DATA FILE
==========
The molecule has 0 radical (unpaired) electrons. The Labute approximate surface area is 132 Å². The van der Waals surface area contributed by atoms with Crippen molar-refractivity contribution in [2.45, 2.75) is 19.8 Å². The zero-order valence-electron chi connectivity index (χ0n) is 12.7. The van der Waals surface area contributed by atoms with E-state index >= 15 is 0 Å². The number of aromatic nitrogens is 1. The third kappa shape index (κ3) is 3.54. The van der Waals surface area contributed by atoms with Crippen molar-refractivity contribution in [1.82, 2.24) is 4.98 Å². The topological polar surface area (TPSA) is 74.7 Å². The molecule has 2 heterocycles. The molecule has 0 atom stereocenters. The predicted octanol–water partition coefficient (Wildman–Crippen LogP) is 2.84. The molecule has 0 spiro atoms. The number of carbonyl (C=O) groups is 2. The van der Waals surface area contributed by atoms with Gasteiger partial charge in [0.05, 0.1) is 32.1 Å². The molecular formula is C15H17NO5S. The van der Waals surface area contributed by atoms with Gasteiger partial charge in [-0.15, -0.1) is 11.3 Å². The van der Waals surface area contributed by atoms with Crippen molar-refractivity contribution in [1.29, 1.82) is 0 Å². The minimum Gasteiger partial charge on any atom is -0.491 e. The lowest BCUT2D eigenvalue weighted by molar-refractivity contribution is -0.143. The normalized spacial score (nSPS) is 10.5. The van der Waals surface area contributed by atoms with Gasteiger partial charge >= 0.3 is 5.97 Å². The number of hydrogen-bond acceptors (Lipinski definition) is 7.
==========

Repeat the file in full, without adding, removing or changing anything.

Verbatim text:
The molecule has 0 radical (unpaired) electrons. The Labute approximate surface area is 132 Å². The van der Waals surface area contributed by atoms with Crippen molar-refractivity contribution in [2.45, 2.75) is 19.8 Å². The zero-order valence-electron chi connectivity index (χ0n) is 12.7. The van der Waals surface area contributed by atoms with E-state index >= 15 is 0 Å². The number of aromatic nitrogens is 1. The third kappa shape index (κ3) is 3.54. The van der Waals surface area contributed by atoms with Crippen molar-refractivity contribution in [1.82, 2.24) is 4.98 Å². The topological polar surface area (TPSA) is 74.7 Å². The molecule has 2 heterocycles. The molecule has 0 atom stereocenters. The predicted octanol–water partition coefficient (Wildman–Crippen LogP) is 2.84. The molecule has 0 spiro atoms. The number of carbonyl (C=O) groups is 2. The van der Waals surface area contributed by atoms with Gasteiger partial charge in [0.05, 0.1) is 32.1 Å². The molecular formula is C15H17NO5S. The van der Waals surface area contributed by atoms with Gasteiger partial charge in [-0.15, -0.1) is 11.3 Å². The van der Waals surface area contributed by atoms with Crippen molar-refractivity contribution in [1.29, 1.82) is 0 Å². The minimum Gasteiger partial charge on any atom is -0.491 e. The lowest BCUT2D eigenvalue weighted by molar-refractivity contribution is -0.143. The normalized spacial score (nSPS) is 10.5. The van der Waals surface area contributed by atoms with Gasteiger partial charge >= 0.3 is 5.97 Å². The number of hydrogen-bond acceptors (Lipinski definition) is 7.